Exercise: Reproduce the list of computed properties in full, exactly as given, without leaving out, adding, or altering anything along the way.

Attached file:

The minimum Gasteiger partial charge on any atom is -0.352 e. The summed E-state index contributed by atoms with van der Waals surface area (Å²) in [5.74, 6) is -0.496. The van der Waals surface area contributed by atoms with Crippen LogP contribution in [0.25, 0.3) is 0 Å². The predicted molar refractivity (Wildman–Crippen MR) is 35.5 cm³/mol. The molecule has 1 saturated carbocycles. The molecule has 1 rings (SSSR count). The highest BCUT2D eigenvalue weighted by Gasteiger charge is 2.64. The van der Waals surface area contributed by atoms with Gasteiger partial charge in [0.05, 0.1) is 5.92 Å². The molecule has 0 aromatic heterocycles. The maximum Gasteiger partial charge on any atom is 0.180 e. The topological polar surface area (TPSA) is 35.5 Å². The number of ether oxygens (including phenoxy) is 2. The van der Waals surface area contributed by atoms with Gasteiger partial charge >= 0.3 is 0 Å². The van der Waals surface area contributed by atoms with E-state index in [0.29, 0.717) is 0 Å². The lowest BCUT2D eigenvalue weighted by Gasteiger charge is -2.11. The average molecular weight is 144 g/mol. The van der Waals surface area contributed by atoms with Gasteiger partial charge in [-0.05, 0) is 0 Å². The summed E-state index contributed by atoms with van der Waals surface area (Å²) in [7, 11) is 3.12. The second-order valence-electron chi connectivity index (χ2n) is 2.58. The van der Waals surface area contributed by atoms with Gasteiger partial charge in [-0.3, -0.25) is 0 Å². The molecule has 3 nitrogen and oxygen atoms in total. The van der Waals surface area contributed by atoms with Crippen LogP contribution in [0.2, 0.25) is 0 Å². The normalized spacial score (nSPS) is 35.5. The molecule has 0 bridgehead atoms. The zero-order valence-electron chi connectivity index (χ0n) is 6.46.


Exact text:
The minimum Gasteiger partial charge on any atom is -0.352 e. The summed E-state index contributed by atoms with van der Waals surface area (Å²) in [5.74, 6) is -0.496. The van der Waals surface area contributed by atoms with Crippen LogP contribution in [0.25, 0.3) is 0 Å². The predicted molar refractivity (Wildman–Crippen MR) is 35.5 cm³/mol. The molecule has 1 saturated carbocycles. The molecule has 1 rings (SSSR count). The highest BCUT2D eigenvalue weighted by Gasteiger charge is 2.64. The van der Waals surface area contributed by atoms with Gasteiger partial charge in [0.05, 0.1) is 5.92 Å². The molecule has 0 aromatic heterocycles. The maximum Gasteiger partial charge on any atom is 0.180 e. The topological polar surface area (TPSA) is 35.5 Å². The number of ether oxygens (including phenoxy) is 2. The van der Waals surface area contributed by atoms with Gasteiger partial charge >= 0.3 is 0 Å². The van der Waals surface area contributed by atoms with E-state index in [0.29, 0.717) is 0 Å². The lowest BCUT2D eigenvalue weighted by Gasteiger charge is -2.11. The average molecular weight is 144 g/mol. The van der Waals surface area contributed by atoms with Gasteiger partial charge in [-0.05, 0) is 0 Å². The summed E-state index contributed by atoms with van der Waals surface area (Å²) in [7, 11) is 3.12. The second-order valence-electron chi connectivity index (χ2n) is 2.58. The van der Waals surface area contributed by atoms with Gasteiger partial charge in [-0.3, -0.25) is 0 Å². The molecule has 3 nitrogen and oxygen atoms in total. The van der Waals surface area contributed by atoms with Crippen LogP contribution in [0.2, 0.25) is 0 Å². The normalized spacial score (nSPS) is 35.5. The molecule has 0 bridgehead atoms. The zero-order valence-electron chi connectivity index (χ0n) is 6.46.